February 2024
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Before Sagion: Ken Yeager

by Admin and Richard Turner, Contributing Editor
© SaigonKidsAmericanCommunitySchool.Com

Ken Yeager

Ken Yeager (1961-64)

My mom, dad, sister and I were living at Fort Rucker, Alabama when dad came home to inform us that he had orders for Vietnam. Like most at that time, we had no idea where Vietnam was and so out came the atlas. Seems like whenever dad got orders, it was always to some place no one had ever heard of at the time….in 1954, dad got orders to go to Baghdad, Iraq to start a MAAG unit there. Who, in 1954, had ever heard of Baghdad, Iraq?

In all honesty, I cannot remember having regrets about leaving the US at the time. I was new at the school in Ozark, having been bused to the school from Rucker (as we all were) and home again in the afternoon. Kids that I knew on the base were constantly moving in and out so no real strong attachments there. I was in the middle of the year in the 10th grade at the Ozark, AL. high school in 1960 but orders are orders as so we packed up and drove to San Diego, CA where we stayed with an uncle and his family until we could locate an apartment for mom, my sister Debbie and myself while dad took off for Saigon. I enrolled at the San Diego high school and was taking classes when mom got notification that housing had been located for us in Saigon and we were to fly out by a certain date. My mom spoke with the principal of the school about my leaving early and how it would affect my schooling. The principal could do nothing for us but suggest that I transfer to a school across the street (Synder high school if memory serves me correctly) where I could work at my own pace. It turned out that Synder high school was for kids who had just been released from juvenile hall and was full of young thugs. Wonderful! Anyway, I transferred to Snyder where I was told what I would have to accomplish in order to be promoted to the 11th grade and I got to work. My sojourn at Snyder was not without problems. I got into a fight with one of the esteemed hoods at the school, and after LOSING the fight, got suspended for a week. Still, I did manage to complete the necessary schoolwork and was promoted to the 11th grade.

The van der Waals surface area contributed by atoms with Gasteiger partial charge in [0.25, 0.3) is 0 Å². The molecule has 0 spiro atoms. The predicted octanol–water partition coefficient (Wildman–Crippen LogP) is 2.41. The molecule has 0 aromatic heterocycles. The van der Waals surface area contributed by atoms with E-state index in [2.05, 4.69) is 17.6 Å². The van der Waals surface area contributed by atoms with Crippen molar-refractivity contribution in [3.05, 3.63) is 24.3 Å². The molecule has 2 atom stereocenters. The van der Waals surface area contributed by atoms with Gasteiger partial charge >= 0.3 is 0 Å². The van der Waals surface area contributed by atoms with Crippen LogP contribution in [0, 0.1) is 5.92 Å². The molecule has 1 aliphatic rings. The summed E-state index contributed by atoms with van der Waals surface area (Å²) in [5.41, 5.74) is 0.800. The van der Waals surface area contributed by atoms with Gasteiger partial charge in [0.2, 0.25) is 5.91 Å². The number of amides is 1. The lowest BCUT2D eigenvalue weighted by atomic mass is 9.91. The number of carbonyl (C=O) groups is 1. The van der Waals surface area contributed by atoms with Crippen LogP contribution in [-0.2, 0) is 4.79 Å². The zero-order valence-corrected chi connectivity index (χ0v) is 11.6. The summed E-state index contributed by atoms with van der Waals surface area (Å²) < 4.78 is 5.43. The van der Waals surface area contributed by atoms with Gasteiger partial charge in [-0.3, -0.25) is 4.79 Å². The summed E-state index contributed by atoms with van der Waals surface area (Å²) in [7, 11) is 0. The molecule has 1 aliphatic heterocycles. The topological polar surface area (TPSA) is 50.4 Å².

My mom and I drove the car to San Francisco where we turned it over to the shipping company and soon we were on a plane to Saigon. I cannot remember the flight at all – the route, the type of aircraft, nothing. But we did land safely at Tan San Nhut airport where we were met by my dad and some of the Smith family. Larry asked me if I wanted to ride in with him on a borrowed motorcycle, which I agreed to do. Our housing was located on the 3rd floor of the commissary/PX building at 17 Phan Dinh Phung Street, which is the same building where the Smith family lived, along with at least two other families whose names I do not recall. Larry soon introduced me to his lovely sisters, Cheryl and Donna, and the rest of the Smith clan and his gracious mother, Mrs. Smith, who told me I would always be welcome in their home.

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